Anothony D’Angelo, a professor at Syracuse University’s Newhouse School and Director of public relations, was one of three public relations professionals recently quoted in the The Wall Street Journal in a story about Roseanne Barr’s racist tweets. D’Angelo wrote: “Roseanne Barr’s brand…
New program prepares students to become independent mathematics researchers
Three students in Syracuse University’s College of Arts and Sciences have been selected to participate in a new summer mathematics research program. The program — Mentoring Undergraduates into Mathematical Research — is aimed at helping students develop skills for intensive, independent study in mathematics; to encourage them to write a senior or honors thesis; and to better prepare them for graduate school. The students are seniors Daniel J. Kocis III and Darien Mitchell-Tontar, and Stephen Hermes ’08, who just graduated from SU. The students will work with mathematics professors Douglas Anderson, Dan Zacharia and J. Theodore Cox.
“Typically, undergraduate mathematics courses only introduce students to the subject areas,” says Anderson, who created the program with Zacharia. “Our hope is that this new program will provide students with an opportunity to more deeply understand a small area of mathematics and use the skills they learn to expand into other areas. They will also learn to talk about mathematics, and by doing so, change the level at which they understand the subject.”
The program, which will be piloted over the next three summers, is inspired by the National Science Foundation’s highly competitive Research Experiences for Undergraduates (REU) program. The REU program supports student summer research in the sciences and mathematics to encourage more to enter those fields. SU’s College of Arts and Sciences Department of Chemistry has been an REU host site for a number of years; 35 students will participate in the program this summer. In addition to gaining hands-on laboratory experiences, REU participants receive stipends to help offset their living expenses.
The mathematics students will participate in a six- to eight-week program of independent study designed and directed by their faculty mentor. After reading and studying materials related to their area of interest, the students will discuss the readings and related topics with their mentors, a process that will help the students learn to think originally about mathematics. The students will also receive small research stipends provided by faculty grants, the iLearn Program and departmental research funds.
“Mathematics is hard, and it takes a lot of effort to learn,” Anderson says. “Reading two to three pages of material a day, understanding and digesting it, and then discussing it with one of us is a significant accomplishment. This program is among several departmental initiatives to engage undergraduates in mathematics and make majoring in mathematics more attractive. If we are interested in the future of mathematics in this country, it’s important to get undergraduates involved in the discipline.”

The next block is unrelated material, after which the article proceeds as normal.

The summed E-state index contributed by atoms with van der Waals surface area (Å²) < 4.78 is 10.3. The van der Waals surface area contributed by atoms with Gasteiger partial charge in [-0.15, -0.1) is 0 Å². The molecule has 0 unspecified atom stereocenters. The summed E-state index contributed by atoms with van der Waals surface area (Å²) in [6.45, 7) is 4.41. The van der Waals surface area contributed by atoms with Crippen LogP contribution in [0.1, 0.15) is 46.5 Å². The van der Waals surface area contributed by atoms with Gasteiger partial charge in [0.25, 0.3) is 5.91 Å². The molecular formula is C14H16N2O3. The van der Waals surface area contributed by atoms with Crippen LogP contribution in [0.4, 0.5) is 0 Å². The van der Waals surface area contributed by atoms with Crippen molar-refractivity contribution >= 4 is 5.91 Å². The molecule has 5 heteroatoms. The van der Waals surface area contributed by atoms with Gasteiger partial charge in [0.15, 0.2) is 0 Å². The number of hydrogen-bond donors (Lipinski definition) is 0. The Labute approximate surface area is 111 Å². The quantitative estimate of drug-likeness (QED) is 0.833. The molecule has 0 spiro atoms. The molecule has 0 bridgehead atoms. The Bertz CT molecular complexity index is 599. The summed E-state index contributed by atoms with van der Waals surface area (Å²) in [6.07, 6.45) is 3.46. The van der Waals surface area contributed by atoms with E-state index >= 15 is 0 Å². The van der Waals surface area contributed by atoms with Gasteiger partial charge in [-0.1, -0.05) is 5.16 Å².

Both Anderson and Zacharia say the intellectual growth students obtain from the study of mathematics will serve them well in other fields and disciplines, such as economics, engineering and the sciences. The students are excited about the opportunity to focus on their chosen topics without being distracted by other coursework. Hermes, who has been accepted into the mathematics doctoral program at Brandeis University, plans to continue work he started last summer with Zacharia. “I studied homological algebra and related background materials,” Hermes says. “It was a great learning experience. I found the subject quite interesting and one that is related to areas I am interested in pursuing for my dissertation.”
Mitchell-Tontar, a dual major in math and physics, is looking forward to learning something entirely new in the area of advanced probability. “Professor Cox told me to take a break after finals and come back in a couple of weeks ready to learn new and interesting things,” he says. “Math teaches you how to think carefully and critically about a lot of things. Learning how to think critically is what being successful is all about.”
Kocis is simply happy for the opportunity to spend the summer doing one of the three things he enjoys most in life — mathematics, jazz and cooking. A jazz pianist who plays in the Morton Schiff Jazz Ensemble in SU’s College of Visual and Performing Arts and in his own jazz band, Kocis couldn’t wait to begin reading the books he purchased for his summer research even before he finished final exams. “I’m excited,” he says. “I want to start my reading before I meet with Professor Anderson so we can hit the ground running. I think being selected for this program is a huge honor and great opportunity for me to learn how to teach myself.”